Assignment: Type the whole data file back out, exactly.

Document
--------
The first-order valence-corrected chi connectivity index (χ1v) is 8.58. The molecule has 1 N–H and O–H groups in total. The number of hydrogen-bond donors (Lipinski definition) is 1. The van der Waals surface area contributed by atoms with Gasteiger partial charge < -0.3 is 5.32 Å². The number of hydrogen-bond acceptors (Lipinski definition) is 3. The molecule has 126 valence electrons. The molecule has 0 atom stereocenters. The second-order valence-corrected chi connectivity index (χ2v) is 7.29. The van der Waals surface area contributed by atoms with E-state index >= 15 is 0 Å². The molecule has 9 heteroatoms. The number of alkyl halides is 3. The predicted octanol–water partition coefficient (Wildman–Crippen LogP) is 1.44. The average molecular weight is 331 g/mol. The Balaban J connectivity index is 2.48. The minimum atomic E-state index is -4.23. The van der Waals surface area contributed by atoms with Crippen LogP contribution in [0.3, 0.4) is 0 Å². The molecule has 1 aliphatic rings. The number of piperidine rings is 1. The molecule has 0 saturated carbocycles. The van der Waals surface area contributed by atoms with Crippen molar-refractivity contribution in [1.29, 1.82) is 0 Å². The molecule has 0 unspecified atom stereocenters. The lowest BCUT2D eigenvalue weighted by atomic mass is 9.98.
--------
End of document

The first-order valence-corrected chi connectivity index (χ1v) is 8.58. The molecule has 1 N–H and O–H groups in total. The number of hydrogen-bond donors (Lipinski definition) is 1. The van der Waals surface area contributed by atoms with Gasteiger partial charge < -0.3 is 5.32 Å². The number of hydrogen-bond acceptors (Lipinski definition) is 3. The molecule has 126 valence electrons. The molecule has 0 atom stereocenters. The second-order valence-corrected chi connectivity index (χ2v) is 7.29. The van der Waals surface area contributed by atoms with E-state index >= 15 is 0 Å². The molecule has 9 heteroatoms. The number of alkyl halides is 3. The predicted octanol–water partition coefficient (Wildman–Crippen LogP) is 1.44. The average molecular weight is 331 g/mol. The Balaban J connectivity index is 2.48. The minimum atomic E-state index is -4.23. The van der Waals surface area contributed by atoms with Crippen LogP contribution in [0.3, 0.4) is 0 Å². The molecule has 1 aliphatic rings. The number of piperidine rings is 1. The molecule has 0 saturated carbocycles. The van der Waals surface area contributed by atoms with Crippen molar-refractivity contribution in [1.29, 1.82) is 0 Å². The molecule has 0 unspecified atom stereocenters. The lowest BCUT2D eigenvalue weighted by atomic mass is 9.98.